Debut from TV star Josh Radnor has its moments, but more, please


on January 24, 2010 by Ray Greene

happythankyoureview.pngAt Sundance 2010, buzz began swirling almost immediately around the small pleasures of actor-turned-filmmaker Josh Radnor’s happythankyoumoreplease, and it’s easy to see why. The script is intermittently literate and frequently funny, the young cast (headed by Radnor) is highly appealing, and you can definitely imagine this movie finding a niche with a subset of the audience that turned (500) Days of Summer into a sleeper hit last year. Two moments of romantic epiphany (involving secondary characters in Radnor’s interlocking ensemble) even achieve a rare pitch of emotional truth. So why does this New York-based, character-driven romantic comedy seem to evaporate as we watch it? How come a noble attempt at something deeper and more meaningful than the cookie-cutter rom coms we’re drowning in these days evokes smiles but not sustained laughter, and skims the surface rather than drawing blood?

Maybe the film’s protagonist, wannabe novelist Sam Wexler (Radnor), nails it when he worries if he isn’t too well-adjusted to be a major writer. Like Sam’s rejected novel, “The Other Great Thing about Vinyl,” HappyThankYou is an awfully well-meaning work, filled with decent people mostly behaving very well toward each other. In addition to Sam, who blows a big agency meeting to rescue and then take in a young black child lost on the subway, there’s Annie (Malin Akerman), a hairless altruist doing unspecified good works at a law firm; the loving couple (Pablo Schreiber and Zoe Kazan) facing up to adult decisions of marriage and career; and “Mississippi” (a radiant Kate Mara), bar girl, aspiring singer and Sam’s instant crush. Each of these creations talks about pain and mistakes, but nobody really hurts anyone or makes any; even when the commitment-phobic Sam alienates Mississippi by missing a gig he promised to attend, it’s because he’s been detained by cops not because he’s a momentary louse.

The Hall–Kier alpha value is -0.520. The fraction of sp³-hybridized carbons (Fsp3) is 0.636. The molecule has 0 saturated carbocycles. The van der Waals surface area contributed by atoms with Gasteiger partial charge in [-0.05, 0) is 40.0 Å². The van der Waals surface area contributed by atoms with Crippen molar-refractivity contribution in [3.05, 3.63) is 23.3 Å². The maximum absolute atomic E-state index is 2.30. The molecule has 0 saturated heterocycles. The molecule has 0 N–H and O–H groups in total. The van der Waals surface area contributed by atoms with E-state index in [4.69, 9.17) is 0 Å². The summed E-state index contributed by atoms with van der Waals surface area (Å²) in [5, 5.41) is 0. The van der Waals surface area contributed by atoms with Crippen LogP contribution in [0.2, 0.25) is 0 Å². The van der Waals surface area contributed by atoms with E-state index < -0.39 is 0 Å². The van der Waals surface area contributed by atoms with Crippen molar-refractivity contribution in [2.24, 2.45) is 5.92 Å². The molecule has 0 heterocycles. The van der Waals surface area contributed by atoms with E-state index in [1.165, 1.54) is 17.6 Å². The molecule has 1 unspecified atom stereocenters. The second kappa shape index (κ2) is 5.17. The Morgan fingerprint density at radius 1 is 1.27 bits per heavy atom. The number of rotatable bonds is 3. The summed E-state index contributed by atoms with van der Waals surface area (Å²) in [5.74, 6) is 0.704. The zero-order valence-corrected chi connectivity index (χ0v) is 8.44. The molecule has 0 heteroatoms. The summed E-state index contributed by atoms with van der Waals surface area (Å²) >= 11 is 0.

There’s a passing mention of Woody Allen in happythankyou, and he’s the obvious patron saint for what Radnor is trying for. But what makes the best of Allen’s work memorable isn’t only that the jokes are sharp, it’s also that Allen is a romantic pessimist who sees a kind of nobility in the human desire to reach for love across the abyss, against some pretty long odds. In other words, there’s real pain in Allen’s work, and it provides thematic complexity and dramatic tension. happythankyou is a promising debut from a writer/director who may only hit his stride after his heart gets broken another time or two.

Distributor: TBD
Cast: Josh Radnor, Malin Akerman and Kate Mara
Director/Screenwriter: Josh Radnor
Producers: Jesse Hara, Benji Kohn Chris Papavasiliou and Austin Stark

Genre: Romantic comedy
Rating: TBD
Running time: 100 min.
Release date: TBD


Tags: Josh Radnor, Malin Akerman, Kate Mara, Jesse Hara, Benji Kohn Chris Papavasiliou, Austin Stark
, Romantic comedy

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